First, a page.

Wednesday, July 6, 2011

The yield curve and pre-WW2 recessions

- by New Deal democrat

This continues my look at leading indicators as they may apply to pre-WW2 deflationary recessions. I have already looked at BAA bonds, housing starts, commodity prices, and the stock market. Today I will look at the yield curve.

Since 1960, the yield curve, in conjunction with "real M1," accurately foretold 8 of 8 recessions with no false positives. This is the "Kasriel Recession Warning Indicator" (named for Paul Kasriel of the Northern Trust Company). This indicator has also worked in reverse. If both the yield curve and real M1 were positive, the economy was expanding.

Two and a half years ago, I wrote a 5 part series, Economic Indicators during the Roaring Twenties and Great Depression, to see how well the Kasriel indicator worked before 1960. This series was sparked in large part by the most unnerving economic graph I've ever seen, from Ned Davis Research, the most relevant part of which is reproduced below:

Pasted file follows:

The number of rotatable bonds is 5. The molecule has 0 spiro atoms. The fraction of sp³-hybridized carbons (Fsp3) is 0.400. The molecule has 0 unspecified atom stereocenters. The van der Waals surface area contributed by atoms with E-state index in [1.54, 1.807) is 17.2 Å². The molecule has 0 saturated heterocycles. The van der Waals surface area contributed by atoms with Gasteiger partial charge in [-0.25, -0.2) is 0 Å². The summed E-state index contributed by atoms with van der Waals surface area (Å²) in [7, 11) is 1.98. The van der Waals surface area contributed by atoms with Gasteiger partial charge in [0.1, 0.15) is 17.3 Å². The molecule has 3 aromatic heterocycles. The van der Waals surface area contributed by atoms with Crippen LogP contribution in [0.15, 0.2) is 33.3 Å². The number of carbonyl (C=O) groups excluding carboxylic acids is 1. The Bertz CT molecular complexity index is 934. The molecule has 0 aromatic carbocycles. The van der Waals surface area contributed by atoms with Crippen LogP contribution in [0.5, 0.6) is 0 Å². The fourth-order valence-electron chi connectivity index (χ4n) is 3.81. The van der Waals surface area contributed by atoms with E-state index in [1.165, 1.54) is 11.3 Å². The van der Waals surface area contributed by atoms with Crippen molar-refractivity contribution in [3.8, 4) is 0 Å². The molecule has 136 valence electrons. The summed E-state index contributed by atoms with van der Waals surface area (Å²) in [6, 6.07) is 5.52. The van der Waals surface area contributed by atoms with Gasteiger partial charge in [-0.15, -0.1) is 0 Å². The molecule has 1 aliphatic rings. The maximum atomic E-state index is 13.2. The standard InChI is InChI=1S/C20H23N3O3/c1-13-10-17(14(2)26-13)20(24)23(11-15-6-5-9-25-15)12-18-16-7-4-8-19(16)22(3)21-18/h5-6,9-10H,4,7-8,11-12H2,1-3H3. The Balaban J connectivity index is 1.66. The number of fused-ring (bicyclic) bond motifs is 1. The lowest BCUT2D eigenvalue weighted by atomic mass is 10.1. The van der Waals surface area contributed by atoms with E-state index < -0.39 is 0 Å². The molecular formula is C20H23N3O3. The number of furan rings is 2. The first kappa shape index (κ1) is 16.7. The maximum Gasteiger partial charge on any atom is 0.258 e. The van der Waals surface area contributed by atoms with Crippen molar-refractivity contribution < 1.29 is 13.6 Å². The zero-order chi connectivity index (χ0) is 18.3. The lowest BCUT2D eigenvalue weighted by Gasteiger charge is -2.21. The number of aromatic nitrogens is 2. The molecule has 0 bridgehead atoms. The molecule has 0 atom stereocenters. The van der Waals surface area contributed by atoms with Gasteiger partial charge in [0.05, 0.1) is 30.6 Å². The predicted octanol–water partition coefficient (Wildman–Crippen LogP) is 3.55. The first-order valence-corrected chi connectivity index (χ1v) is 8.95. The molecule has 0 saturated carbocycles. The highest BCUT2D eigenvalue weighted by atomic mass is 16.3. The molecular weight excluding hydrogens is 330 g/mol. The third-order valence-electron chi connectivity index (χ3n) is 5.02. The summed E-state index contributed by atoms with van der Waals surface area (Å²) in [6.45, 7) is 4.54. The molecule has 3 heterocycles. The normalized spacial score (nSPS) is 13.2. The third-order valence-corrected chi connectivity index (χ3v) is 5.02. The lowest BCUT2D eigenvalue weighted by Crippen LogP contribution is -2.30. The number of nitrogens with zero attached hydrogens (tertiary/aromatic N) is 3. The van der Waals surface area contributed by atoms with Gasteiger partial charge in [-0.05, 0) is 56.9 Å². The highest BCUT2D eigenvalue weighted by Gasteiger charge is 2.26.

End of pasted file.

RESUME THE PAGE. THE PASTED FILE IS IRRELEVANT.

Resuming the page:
In this graph, Fed Funds rates (pre-1935 rates are from the NY Fed) are in green, and long term government bond rates are in red (you can ignore the other two). As you can see, for virtually the entire period beginning in late 1929 and continuing right through the Great Depression and into the 1950s, the yield curve was resolutely positive. And yet that period coincided with the two worst downturns in the last 100 years, as well as three other recessions.

With help from a paper by a fellow named Ben Bernanke, I was able to reproduce graphs of long term interest rates (green), the fed funds rate (blue), and the CPI (red). Here they are for the 1920's:

And here they are for the early 1930's:

The result is, the yield curve inverted and accurately signaled the inflationary recession of 1920-21, the 1926 recession, and the onset of the 1929 "great contraction," but utterly failed to forecast its continuation, or the 1938 recession, or the two immediate post-WW2 recessions.

Of particular note, from early 1928 until late 1929, the yield curve was inverted. In fact, during 1929, with fed interest rates 6% over the CPI, the inverted yield curve (with long term bonds ~1.5%-2.5% under short term rates), was the most serious inversion until 1981 when Paul Volker killed inflation by raising interest rates some 9% over the inflation rate.

To sum up: in deflationary recessions, a positive yield curve is useless. An inverted yield curve in the face of deflation, however, does accurately signal the onset of a deflationary recession.